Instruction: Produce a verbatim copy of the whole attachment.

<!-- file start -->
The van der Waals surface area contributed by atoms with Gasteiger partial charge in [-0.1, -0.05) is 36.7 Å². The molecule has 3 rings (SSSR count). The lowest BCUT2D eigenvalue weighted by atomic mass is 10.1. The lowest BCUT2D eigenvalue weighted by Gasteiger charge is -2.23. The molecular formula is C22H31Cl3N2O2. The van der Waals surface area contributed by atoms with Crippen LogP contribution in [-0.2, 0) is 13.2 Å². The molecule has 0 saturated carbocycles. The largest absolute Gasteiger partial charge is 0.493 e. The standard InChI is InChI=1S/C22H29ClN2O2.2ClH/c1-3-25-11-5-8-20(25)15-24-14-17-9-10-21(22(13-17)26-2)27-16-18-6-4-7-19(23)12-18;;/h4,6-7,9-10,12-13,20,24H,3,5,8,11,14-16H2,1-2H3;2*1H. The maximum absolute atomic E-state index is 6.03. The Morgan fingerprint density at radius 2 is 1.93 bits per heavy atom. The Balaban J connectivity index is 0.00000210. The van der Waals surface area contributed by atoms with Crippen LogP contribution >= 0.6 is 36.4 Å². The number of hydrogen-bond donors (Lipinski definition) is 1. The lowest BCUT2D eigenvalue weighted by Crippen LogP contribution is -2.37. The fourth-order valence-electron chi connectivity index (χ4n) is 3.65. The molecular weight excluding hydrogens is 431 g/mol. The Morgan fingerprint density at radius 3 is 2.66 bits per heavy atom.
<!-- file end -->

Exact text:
The van der Waals surface area contributed by atoms with Gasteiger partial charge in [-0.1, -0.05) is 36.7 Å². The molecule has 3 rings (SSSR count). The lowest BCUT2D eigenvalue weighted by atomic mass is 10.1. The lowest BCUT2D eigenvalue weighted by Gasteiger charge is -2.23. The molecular formula is C22H31Cl3N2O2. The van der Waals surface area contributed by atoms with Crippen LogP contribution in [-0.2, 0) is 13.2 Å². The molecule has 0 saturated carbocycles. The largest absolute Gasteiger partial charge is 0.493 e. The standard InChI is InChI=1S/C22H29ClN2O2.2ClH/c1-3-25-11-5-8-20(25)15-24-14-17-9-10-21(22(13-17)26-2)27-16-18-6-4-7-19(23)12-18;;/h4,6-7,9-10,12-13,20,24H,3,5,8,11,14-16H2,1-2H3;2*1H. The maximum absolute atomic E-state index is 6.03. The Morgan fingerprint density at radius 2 is 1.93 bits per heavy atom. The Balaban J connectivity index is 0.00000210. The van der Waals surface area contributed by atoms with Crippen LogP contribution >= 0.6 is 36.4 Å². The number of hydrogen-bond donors (Lipinski definition) is 1. The lowest BCUT2D eigenvalue weighted by Crippen LogP contribution is -2.37. The fourth-order valence-electron chi connectivity index (χ4n) is 3.65. The molecular weight excluding hydrogens is 431 g/mol. The Morgan fingerprint density at radius 3 is 2.66 bits per heavy atom.